SAN FRANCISCO (KGO) -- People in San Francisco's Castro District are wondering who is putting up flyers asking the community to ban the Progress Pride Flag developed in 2018 by artist Daniel Quasar. It celebrates the diversity of the LGBTQ+ community. The issue is creating a divide within that community.
Since 1978 the Rainbow Flag has gallantly represented the LGBTQ+ community.
But in recent years, transgender people and those in the Black and Brown communities have embraced another symbol of their pride, the Progress Pride Flag.
"I think there is a long history of a certain segment of our community getting left behind or left out of the movement. Certainly, we are not a community that is immune to discrimination even in the Castro itself," explained LGBTQ+ activist Honey Mahogany.
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When Gilbert Baker created the Rainbow Flag in 1978 he called for a more inclusive society.
"Flags are about power, flags say something, you put a Rainbow Flag on your windshield, you're saying something," said Baker during a 2017 interview with ABC7's Lyanne Melendez only weeks before he died.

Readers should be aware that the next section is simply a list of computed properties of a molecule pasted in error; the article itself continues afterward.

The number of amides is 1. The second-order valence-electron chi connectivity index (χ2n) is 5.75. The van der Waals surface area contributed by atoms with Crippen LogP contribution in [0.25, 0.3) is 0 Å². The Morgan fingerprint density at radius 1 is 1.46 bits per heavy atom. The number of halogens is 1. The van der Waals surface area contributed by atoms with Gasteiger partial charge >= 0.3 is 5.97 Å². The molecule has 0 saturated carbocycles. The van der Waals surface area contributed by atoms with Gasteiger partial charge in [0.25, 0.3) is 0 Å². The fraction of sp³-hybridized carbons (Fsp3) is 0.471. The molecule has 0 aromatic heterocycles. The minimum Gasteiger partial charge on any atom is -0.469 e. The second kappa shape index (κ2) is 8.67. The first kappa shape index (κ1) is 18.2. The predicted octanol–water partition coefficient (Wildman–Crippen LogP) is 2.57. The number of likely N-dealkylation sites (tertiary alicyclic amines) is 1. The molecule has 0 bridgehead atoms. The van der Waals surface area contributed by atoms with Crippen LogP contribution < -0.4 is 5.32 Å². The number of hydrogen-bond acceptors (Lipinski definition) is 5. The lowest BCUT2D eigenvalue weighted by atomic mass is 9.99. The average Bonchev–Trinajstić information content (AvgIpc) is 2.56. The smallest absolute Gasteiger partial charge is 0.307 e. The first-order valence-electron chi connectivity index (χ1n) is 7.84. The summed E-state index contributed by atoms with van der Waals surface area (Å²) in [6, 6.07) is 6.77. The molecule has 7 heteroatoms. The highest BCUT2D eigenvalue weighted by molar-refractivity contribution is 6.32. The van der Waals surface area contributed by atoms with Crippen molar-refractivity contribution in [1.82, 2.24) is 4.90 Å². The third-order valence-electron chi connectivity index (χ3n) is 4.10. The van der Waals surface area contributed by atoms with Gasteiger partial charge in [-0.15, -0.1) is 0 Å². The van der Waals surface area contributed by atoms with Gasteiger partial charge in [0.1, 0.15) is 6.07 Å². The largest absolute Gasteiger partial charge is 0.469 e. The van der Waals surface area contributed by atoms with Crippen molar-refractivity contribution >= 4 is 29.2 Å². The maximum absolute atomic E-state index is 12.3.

There are many people who want the Rainbow Flag to continue being the symbol of diversity and inclusivity and not the Progress Pride Flag. As people look up in the Castro, they are discovering that someone, some time in the night, posted flyers, asking people to boycott the Progress Pride Flag because it has the colors of both the Trans Pride Flag and the Rainbow Flag and they claim someone is profiting from it.
"That flag has been the Baker flag for years and years and to incorporate it into a new design outside the community without the community's consent is daring," said Michael Walker who was visiting the Castro District which is a predominately gay neighborhood.
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The person who created the Progress Pride Flag is Portland-based artist Daniel Quasar.
"The information is false and anything you need to know about the Progress Flag and its use is clear and explicit on my website," Quasar told us in a phone interview.
Quasar sends the following information to anyone who wants to use his flag.
Here's what he writes, "If you are a small business, a Queer-owned and/or operated business, or an artist (in other words, you are not a large corporation) you do not need my permission for this, and I encourage you."
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"It's (Progress Pride Flag) not something that is controversial, it's something that is meant to be inclusive and welcoming and that's what the LGBTQ+ community is all about," added Mahogany.
But some wonder how this latest debate will change the dialog in this community.
"I thought it was meant to bring the community together, not tear us apart," said long-time resident Andy Anderson.
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